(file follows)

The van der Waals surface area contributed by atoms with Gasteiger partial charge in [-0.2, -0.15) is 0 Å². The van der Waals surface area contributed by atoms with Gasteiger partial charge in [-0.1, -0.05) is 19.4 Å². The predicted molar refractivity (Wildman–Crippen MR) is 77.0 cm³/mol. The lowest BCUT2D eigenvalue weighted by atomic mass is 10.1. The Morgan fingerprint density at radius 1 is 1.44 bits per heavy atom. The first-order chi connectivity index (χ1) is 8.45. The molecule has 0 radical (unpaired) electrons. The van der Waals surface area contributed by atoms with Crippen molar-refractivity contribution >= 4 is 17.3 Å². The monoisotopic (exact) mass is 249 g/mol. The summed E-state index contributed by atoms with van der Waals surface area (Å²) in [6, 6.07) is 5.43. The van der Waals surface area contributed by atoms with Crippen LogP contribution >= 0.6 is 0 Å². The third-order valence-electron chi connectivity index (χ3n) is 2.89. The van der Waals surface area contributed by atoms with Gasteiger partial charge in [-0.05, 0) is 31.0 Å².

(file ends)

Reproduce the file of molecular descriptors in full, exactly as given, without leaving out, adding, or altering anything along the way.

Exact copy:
The van der Waals surface area contributed by atoms with Gasteiger partial charge in [-0.2, -0.15) is 0 Å². The van der Waals surface area contributed by atoms with Gasteiger partial charge in [-0.1, -0.05) is 19.4 Å². The predicted molar refractivity (Wildman–Crippen MR) is 77.0 cm³/mol. The lowest BCUT2D eigenvalue weighted by atomic mass is 10.1. The Morgan fingerprint density at radius 1 is 1.44 bits per heavy atom. The first-order chi connectivity index (χ1) is 8.45. The molecule has 0 radical (unpaired) electrons. The van der Waals surface area contributed by atoms with Crippen molar-refractivity contribution >= 4 is 17.3 Å². The monoisotopic (exact) mass is 249 g/mol. The summed E-state index contributed by atoms with van der Waals surface area (Å²) in [6, 6.07) is 5.43. The van der Waals surface area contributed by atoms with Crippen LogP contribution >= 0.6 is 0 Å². The third-order valence-electron chi connectivity index (χ3n) is 2.89. The van der Waals surface area contributed by atoms with Gasteiger partial charge in [-0.05, 0) is 31.0 Å².